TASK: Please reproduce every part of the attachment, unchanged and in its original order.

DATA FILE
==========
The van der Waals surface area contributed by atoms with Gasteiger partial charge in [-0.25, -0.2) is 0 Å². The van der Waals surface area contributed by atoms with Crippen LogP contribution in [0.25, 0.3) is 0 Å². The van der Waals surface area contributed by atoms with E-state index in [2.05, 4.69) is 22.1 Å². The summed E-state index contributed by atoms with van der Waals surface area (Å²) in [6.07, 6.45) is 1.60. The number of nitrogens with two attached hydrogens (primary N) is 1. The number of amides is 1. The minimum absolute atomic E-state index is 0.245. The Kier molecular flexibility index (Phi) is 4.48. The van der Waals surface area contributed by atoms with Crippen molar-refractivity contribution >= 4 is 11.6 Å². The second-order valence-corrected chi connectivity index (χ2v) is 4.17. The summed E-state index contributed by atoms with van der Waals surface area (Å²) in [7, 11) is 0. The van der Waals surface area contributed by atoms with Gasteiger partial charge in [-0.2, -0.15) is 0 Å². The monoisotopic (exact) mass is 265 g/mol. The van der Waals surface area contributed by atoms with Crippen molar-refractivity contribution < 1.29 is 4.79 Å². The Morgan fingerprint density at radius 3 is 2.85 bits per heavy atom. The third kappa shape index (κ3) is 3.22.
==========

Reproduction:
The van der Waals surface area contributed by atoms with Gasteiger partial charge in [-0.25, -0.2) is 0 Å². The van der Waals surface area contributed by atoms with Crippen LogP contribution in [0.25, 0.3) is 0 Å². The van der Waals surface area contributed by atoms with E-state index in [2.05, 4.69) is 22.1 Å². The summed E-state index contributed by atoms with van der Waals surface area (Å²) in [6.07, 6.45) is 1.60. The number of nitrogens with two attached hydrogens (primary N) is 1. The number of amides is 1. The minimum absolute atomic E-state index is 0.245. The Kier molecular flexibility index (Phi) is 4.48. The van der Waals surface area contributed by atoms with Crippen molar-refractivity contribution >= 4 is 11.6 Å². The second-order valence-corrected chi connectivity index (χ2v) is 4.17. The summed E-state index contributed by atoms with van der Waals surface area (Å²) in [7, 11) is 0. The van der Waals surface area contributed by atoms with Gasteiger partial charge in [-0.2, -0.15) is 0 Å². The monoisotopic (exact) mass is 265 g/mol. The van der Waals surface area contributed by atoms with Crippen molar-refractivity contribution < 1.29 is 4.79 Å². The Morgan fingerprint density at radius 3 is 2.85 bits per heavy atom. The third kappa shape index (κ3) is 3.22.